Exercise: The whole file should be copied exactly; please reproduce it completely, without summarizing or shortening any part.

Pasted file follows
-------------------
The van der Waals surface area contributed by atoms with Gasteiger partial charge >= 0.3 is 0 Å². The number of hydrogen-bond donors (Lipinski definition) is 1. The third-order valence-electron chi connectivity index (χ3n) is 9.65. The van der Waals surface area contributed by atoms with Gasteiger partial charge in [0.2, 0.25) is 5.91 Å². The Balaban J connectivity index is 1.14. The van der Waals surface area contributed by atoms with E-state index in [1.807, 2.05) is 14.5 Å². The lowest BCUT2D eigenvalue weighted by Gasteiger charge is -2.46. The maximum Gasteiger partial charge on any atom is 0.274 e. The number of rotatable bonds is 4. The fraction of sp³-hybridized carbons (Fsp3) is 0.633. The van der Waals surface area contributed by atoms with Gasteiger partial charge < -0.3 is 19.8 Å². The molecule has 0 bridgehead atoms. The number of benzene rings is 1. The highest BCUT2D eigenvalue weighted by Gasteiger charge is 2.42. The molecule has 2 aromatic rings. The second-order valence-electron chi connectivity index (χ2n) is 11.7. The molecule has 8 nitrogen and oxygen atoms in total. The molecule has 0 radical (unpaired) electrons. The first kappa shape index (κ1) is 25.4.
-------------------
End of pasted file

The van der Waals surface area contributed by atoms with Gasteiger partial charge >= 0.3 is 0 Å². The number of hydrogen-bond donors (Lipinski definition) is 1. The third-order valence-electron chi connectivity index (χ3n) is 9.65. The van der Waals surface area contributed by atoms with Gasteiger partial charge in [0.2, 0.25) is 5.91 Å². The Balaban J connectivity index is 1.14. The van der Waals surface area contributed by atoms with E-state index in [1.807, 2.05) is 14.5 Å². The lowest BCUT2D eigenvalue weighted by Gasteiger charge is -2.46. The maximum Gasteiger partial charge on any atom is 0.274 e. The number of rotatable bonds is 4. The fraction of sp³-hybridized carbons (Fsp3) is 0.633. The van der Waals surface area contributed by atoms with Gasteiger partial charge < -0.3 is 19.8 Å². The molecule has 0 bridgehead atoms. The number of benzene rings is 1. The highest BCUT2D eigenvalue weighted by Gasteiger charge is 2.42. The molecule has 2 aromatic rings. The second-order valence-electron chi connectivity index (χ2n) is 11.7. The molecule has 8 nitrogen and oxygen atoms in total. The molecule has 0 radical (unpaired) electrons. The first kappa shape index (κ1) is 25.4.